US sends medical experts to study Nigeria's strategy on Ebola containment

By The Citizen
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Stunned by the entrance of the Ebola Virus Disease, EVD, into America, the United States' Center for Disease Control and Prevention has dispatched its personnel to study how Nigeria contained the killer disease.

The US reported on Tuesday that it has discovered a case of EVD in Dallas, Texas, but its health officialssaid 'the crisis is under control and the public has nothing to fear.'

A statement released by US CDC Director Tom Frieden said 'it's clear the nation needs a quick and thorough response to its first Ebola patient'

He said although Nigeria was not completely out of the woods, 'their extensive response to a single case of Ebola shows that control is possible with rapid, focused interventions.' Apart from Nigeria, the US will also visit Senegal to study its model.

Frieden said 'the best practices in Nigeria and Senegal suggest the U.S. should monitor all individuals who may have been exposed to Ebola and establish a dedicated management and response system.'

Senegal has had no new reported cases of Ebola since Sept. 18 while Nigeria has not reported new ones since August 31,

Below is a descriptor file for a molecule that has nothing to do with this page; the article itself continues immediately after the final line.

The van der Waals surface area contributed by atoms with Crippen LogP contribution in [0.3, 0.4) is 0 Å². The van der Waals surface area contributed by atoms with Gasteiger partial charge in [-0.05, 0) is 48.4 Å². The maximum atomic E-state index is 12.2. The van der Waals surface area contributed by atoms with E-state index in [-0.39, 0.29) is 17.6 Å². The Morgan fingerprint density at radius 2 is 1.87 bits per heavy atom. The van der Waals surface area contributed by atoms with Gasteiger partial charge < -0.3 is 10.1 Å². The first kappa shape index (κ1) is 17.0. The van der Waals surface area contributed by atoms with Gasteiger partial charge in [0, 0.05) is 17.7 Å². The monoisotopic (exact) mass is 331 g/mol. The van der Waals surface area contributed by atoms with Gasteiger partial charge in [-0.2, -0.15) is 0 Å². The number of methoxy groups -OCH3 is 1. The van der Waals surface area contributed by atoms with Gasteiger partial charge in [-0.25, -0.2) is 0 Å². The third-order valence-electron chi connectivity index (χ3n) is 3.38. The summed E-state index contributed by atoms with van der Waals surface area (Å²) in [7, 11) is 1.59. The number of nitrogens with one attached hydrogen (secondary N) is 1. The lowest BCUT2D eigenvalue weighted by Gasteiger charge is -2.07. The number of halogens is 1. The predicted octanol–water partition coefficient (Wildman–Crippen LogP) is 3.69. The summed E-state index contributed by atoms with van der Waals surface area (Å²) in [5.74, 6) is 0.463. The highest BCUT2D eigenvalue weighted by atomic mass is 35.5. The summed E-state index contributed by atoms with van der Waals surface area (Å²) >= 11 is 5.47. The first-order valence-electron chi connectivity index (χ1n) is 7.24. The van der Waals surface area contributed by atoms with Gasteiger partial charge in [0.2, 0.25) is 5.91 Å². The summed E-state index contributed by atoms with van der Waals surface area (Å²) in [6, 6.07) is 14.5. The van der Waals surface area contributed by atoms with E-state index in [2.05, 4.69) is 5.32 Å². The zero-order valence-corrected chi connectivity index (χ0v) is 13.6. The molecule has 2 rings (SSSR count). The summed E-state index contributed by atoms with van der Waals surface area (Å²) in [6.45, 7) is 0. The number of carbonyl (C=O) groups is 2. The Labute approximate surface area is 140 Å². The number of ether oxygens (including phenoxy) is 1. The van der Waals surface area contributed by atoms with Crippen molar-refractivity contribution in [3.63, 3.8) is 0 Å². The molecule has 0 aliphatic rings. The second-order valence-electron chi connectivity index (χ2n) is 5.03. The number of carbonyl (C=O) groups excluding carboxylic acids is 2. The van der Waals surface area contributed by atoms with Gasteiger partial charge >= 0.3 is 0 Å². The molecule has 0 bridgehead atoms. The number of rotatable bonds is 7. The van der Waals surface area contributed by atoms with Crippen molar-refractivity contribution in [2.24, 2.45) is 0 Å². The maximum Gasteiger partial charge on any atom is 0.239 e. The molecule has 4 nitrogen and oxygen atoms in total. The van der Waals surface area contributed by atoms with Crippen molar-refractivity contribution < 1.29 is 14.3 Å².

US health officials are expected in Nigeria which it claimed had the best practices in combating Ebola Virus disease which entered into Nigeria through Liberian born American citizen Mr. Patrick Sawyer whose index case was reported on July 20, 2014. Nigeria is expected to officially announce today that the remaining two potential Ebola patients will exit the 21-day observation period.

According to US CDC, 'Nigeria's first reported case of Ebola surfaced July 20, when Patrick Sawyer landed in Lagos from Liberia and exposed 72 other passengers to the virus. Nigeria's Health officials quickly issued notifications and tracked everybody who may have been in contact with Sawyer.

'Nigeria also established an Ebola Incident Management Center to handle the potential outbreak and developed a staffing plan that executed a social mobilization strategy that reached more than 26,000 households of people living around the contacts of Ebola patients,'

The deadly virus has killed more than 3,000 people in Sierra Leone, Guinea and Liberia in the largest outbreak ever recorded. - Vanguard.